Before discovering yoga, the only way I knew how to subdue the emotional/mental effects of my toxic, abusive household was to be inebriated. Drugs and alcohol were the only ways I knew how to cope with the incessant fight-or-flight response I experienced every single day. Practicing yoga was the first time I had ever felt as if maybe there was a way to cope with the circumstances of my life without getting high or drunk with my friends. The practice of yoga gave me hope at a time in my life when I had nothing left to hope for, no direction, no purpose in life.
Two years after my first yoga class, I moved out of my parents house, and into the infamous 309 punk house in Pensacola, Florida. I attended my first Hatha yoga teacher training, and enrolled in massage therapy school. At this time, I was only 18 years old. I was still such a young punkling at heart. But my attitude towards life had shifted. I was less angry than I used to be. I felt more comfortable and at ease in my own skin. I felt hopeful that I could recover from trauma, substance abuse, and depression. Furthermore, I felt hopeful that I could help others to heal from their own experiences through the practices of yoga, meditation, and alternative medicine.
It’s been 14 years since I became a healing arts practitioner. I still listen to The Cure, Joy Division, and plenty of other music from my punk years, but it’s not really about the music for me anymore. It’s not really about fashion, either (although I do still rock the shaved head, sometimes). It’s about knowing that my fundamental beliefs and values haven’t changed (despite the extent of my personal growth and transformation as a spiritual practitioner). At this point in my life, punk is more about the way of life, above all else.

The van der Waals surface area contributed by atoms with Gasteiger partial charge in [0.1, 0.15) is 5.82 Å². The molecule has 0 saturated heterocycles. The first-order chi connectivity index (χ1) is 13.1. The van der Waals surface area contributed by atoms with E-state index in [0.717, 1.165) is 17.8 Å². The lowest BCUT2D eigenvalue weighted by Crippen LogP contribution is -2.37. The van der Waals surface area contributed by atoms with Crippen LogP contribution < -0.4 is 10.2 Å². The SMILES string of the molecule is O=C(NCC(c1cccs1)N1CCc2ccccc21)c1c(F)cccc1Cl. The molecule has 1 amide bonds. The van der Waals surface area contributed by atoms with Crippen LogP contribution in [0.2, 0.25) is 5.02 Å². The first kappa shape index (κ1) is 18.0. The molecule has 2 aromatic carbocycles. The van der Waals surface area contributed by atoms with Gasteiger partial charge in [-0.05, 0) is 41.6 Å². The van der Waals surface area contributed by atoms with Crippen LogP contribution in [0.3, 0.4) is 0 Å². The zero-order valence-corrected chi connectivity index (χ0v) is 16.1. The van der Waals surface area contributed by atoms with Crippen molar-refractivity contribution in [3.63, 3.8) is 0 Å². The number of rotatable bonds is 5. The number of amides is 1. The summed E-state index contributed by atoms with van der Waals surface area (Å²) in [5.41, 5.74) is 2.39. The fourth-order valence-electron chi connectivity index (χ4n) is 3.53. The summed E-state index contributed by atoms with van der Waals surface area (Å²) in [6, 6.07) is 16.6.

Unfortunately, I still often struggle to strike a balance between these two worlds, communities, and belief systems in my life. Many of my punk friends are judgmental, or even critical, of my spiritual practices. Vice versa, I have worked at plenty of yoga studios and spas where my hairy armpits, tattoos, and shaved head were frowned upon. I dream of a world where these two parts of my life can intersect in both of my social and professional circles seamlessly. That dream world may not exist anytime soon, but I can still cross my fingers that someday, it will. In the meantime, my only hope is to continue to accept myself for who I am, and to continue to explore this intersection in my own life of punk, activism, and yoga.
In my own mind and heart, karma yoga is the perfect intersection of yoga and punk culture. Karma, meaning “action,” in this context refers to the pursuit of liberation by practicing “yoga off the mat.” It is a means of awakening, healing, and transformation that does not occur from simply meditating in a cave in the Himalayas. It is through performing actions that alleviate the suffering of others that you achieve both personal and collective liberation.